Foodworks, the Groundworks-run community resource in Brattleboro, increased its storage capacity while transforming the shopping experience at their new Canal Street location where shoppers are invited to pick up the food they need for free.
Food Connects visited the location last month to participate in a trauma and food focused community of practice with a group of Groundworks staff. The group was formed as a result of the Food and Trauma Training Food Connects put on last spring, in collaboration with Equity Solutions, and their takeaways from the training are present throughout the new community resource.
Upon arriving that morning, the Food Connects team stepped into the waiting room. Natural light streamed through the floor-to-ceiling windows, creating an inviting space for shoppers to hang out until it’s their turn. After checking in at the reception desk, shoppers can grab a cart or basket and walk the isles of food. Clear signage guides shoppers throughout the experience and indicates which items are limited, making it easy for first-time shoppers to feel right at home.
Shortly after their arrival, Ava Howard, the Foodworks assistant, pulled around back with a delivery of frozen meats, fresh produce, and cakes. As the team lent a hand unloading the truck they learned more about the decisions that went into creating a sensitive and welcoming space. Food placement is one area where some changes accompanied the move. While the desserts used to be located at the entrance, which are limited to one per household per month, weekly fresh produce now greet shoppers entering the store—items that are available to everyone and a healthy staple. “We tried to organize the space so that weekly items are the most easily accessible and monthly items are somewhat hidden” Christine Colascione, the Foodworks coordinator, said. “Now, weekly shoppers don't have to feel bad walking past items they can't access.”
The registration process was streamlined and it’s now easy to get in and get the food community members need. A staff member is always at the registration desk, ensuring that shoppers can count on a familiar face to greet them when they enter. “Changing [registration] from a volunteer role to a staff-only role is one of the biggest changes we made in an attempt to be more trauma-informed.” Christine said, “Having this be a staff-only role has allowed much more consistency, familiarity, and comfort for patrons.” At check-out, another staff member or volunteer helps shoppers bag their food and answer any questions they may have.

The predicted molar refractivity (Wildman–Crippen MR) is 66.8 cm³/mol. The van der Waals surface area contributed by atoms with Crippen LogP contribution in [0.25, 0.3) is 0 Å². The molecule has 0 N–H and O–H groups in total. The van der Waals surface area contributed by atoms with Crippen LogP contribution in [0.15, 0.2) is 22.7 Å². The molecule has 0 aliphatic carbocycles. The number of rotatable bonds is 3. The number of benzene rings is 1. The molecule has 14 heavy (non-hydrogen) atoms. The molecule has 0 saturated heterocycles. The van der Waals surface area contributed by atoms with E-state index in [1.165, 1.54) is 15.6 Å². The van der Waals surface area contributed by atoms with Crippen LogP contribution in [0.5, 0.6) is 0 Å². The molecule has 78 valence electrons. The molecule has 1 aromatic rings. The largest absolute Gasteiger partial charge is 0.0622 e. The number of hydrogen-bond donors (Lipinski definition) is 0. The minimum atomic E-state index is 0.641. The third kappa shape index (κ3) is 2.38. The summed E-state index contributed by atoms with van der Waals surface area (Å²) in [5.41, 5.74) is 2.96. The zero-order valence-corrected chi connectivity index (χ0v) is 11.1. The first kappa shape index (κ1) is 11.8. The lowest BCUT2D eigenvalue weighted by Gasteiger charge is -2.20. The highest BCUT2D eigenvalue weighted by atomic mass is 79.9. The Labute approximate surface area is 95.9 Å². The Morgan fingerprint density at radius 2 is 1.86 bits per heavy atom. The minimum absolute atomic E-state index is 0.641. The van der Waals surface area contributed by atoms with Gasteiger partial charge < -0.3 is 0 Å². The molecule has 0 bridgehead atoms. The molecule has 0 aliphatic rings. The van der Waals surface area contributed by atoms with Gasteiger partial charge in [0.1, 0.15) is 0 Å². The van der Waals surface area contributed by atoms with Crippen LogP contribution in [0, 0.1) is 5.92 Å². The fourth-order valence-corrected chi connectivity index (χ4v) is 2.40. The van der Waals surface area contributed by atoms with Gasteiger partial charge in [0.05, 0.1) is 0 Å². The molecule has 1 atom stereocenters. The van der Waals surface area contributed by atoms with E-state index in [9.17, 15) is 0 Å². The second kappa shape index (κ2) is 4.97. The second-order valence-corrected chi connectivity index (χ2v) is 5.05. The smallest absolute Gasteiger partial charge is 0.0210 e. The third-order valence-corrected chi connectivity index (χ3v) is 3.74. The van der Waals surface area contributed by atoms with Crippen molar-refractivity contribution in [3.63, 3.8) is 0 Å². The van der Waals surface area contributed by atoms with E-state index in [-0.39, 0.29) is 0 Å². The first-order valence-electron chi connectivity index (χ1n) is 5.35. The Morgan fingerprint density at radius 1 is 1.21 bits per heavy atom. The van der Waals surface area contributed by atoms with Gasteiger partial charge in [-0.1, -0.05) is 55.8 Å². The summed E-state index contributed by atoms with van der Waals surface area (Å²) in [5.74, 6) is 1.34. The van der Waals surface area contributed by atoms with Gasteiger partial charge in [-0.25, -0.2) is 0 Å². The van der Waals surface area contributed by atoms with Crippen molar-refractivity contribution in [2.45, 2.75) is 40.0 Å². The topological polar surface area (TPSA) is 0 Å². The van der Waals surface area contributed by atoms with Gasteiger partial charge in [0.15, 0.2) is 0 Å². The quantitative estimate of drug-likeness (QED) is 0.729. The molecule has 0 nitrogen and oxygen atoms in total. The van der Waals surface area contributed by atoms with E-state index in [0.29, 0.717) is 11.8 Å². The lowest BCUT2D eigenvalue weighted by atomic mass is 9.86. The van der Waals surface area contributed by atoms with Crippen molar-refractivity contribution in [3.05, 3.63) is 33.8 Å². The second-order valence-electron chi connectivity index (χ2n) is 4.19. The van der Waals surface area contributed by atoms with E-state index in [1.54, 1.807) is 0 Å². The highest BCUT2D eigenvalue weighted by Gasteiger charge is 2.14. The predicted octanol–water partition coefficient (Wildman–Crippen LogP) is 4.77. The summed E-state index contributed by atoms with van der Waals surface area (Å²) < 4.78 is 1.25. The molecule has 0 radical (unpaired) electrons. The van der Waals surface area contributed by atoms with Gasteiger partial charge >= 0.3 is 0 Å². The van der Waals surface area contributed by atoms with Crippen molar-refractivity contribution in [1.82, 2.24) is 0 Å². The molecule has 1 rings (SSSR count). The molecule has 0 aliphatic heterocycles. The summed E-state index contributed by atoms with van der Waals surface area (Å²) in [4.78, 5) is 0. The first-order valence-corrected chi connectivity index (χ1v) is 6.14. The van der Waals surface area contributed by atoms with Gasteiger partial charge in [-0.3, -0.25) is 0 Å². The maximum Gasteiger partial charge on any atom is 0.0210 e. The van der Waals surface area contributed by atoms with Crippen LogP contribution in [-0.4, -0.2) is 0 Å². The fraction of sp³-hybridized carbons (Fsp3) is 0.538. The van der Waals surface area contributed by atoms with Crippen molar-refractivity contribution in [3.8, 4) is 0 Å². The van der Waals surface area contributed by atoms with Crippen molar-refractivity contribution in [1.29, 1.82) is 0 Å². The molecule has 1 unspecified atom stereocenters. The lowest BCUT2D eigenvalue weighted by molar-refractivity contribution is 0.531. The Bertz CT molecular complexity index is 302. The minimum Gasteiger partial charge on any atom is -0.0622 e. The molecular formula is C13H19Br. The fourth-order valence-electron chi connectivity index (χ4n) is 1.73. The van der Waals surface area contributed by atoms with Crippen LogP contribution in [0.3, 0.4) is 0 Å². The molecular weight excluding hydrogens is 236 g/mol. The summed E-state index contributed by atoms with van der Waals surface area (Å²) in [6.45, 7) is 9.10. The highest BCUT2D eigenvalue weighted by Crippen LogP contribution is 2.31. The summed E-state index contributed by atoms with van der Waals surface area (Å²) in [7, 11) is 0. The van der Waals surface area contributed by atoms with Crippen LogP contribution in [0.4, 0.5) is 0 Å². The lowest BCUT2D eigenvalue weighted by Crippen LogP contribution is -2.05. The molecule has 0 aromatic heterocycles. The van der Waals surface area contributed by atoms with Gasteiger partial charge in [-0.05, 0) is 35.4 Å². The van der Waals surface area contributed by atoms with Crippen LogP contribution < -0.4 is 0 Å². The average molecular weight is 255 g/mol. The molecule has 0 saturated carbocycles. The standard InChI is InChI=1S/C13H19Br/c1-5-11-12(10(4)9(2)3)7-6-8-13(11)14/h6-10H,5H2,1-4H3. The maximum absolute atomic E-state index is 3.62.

It's these little changes that the Foodworks staff have found make a big difference when welcoming the community. Being upfront about expectations at registration and explaining the rationale behind the rules has led to a common understanding. Altering their hours so that donation pick-ups could be finished by the time Foodworks opens means that shoppers can rely on a more consistent experience and food selection each time they visit.
Overall, Christine has received mainly positive feedback. Shoppers have credited the waiting room, improved lighting, improved parking, and increased space as big improvements that have led to an experience more akin to your typical grocery store.
Along with comfy chairs and a little library, the waiting room has space for food demos and tastings. Foodworks is looking for volunteers to put on demos highlighting the produce available on the shelves and also be a source of knowledge for shoppers looking for cooking advice. Christine also noted that food donations are low this time of year and welcomes shelf stable items as well as garden produce.
You don’t need to be experiencing homelessness to shop at Foodworks. Swing by during their open hours and talk to a staff member to learn more about how you can access this community resource. Foodworks is proud to serve the entire community and understands that sometimes folks need a lot of food assistance, and sometimes shoppers just need help with items like produce and bread which are often prohibitively expensive at the grocery store. With all these changes, their goal has been to eliminate stigma about accessing Foodworks
Foodworks is located at 141 Canal Street and can be reached by phone at (802) 490-2412.
Their hours are:
Tuesday Seniors 12-2, Everyone 2-4
Last Saturday of each month 9-12
Food Connects is an entrepreneurial non-profit that delivers locally produced food as well as educational and consulting services aimed at transforming local food systems. The Food Hub aggregates and delivers from over 60 local farms and food producers to over 120 buyers in southeast Vermont, southwest New Hampshire, and western Massachusetts. Their educational services focus Farm to School programming. Acknowledged as a statewide leader, the program supports over 30 schools to increase local food purchasing, school meal participation, and food, farm, and nutrition education. Together these core programs contribute to a vibrant local economy by increasing local food purchases by schools and improving students’ nutrition and academic performance. Additionally, Food Connects is frequently hired to provide leadership and consulting services for efforts aimed at transforming local food systems in the New England region.
Foodworks is a program of Groundworks Collaborative which was established in 2015 following the merger of two well-established organizations: the Brattleboro Area Drop In Center and Morningside Shelter (having previously been in existence for 27 and 36 years respectively). Groundworks Collaborative provides ongoing support to families and individuals facing a full continuum of housing and food insecurities in the greater Brattleboro area.
Foodworks provides daily food support to those experiencing homelessness, and monthly plus weekly supplemental food support for those who have stable housing, serving on average 1,000 of our region’s community members each month.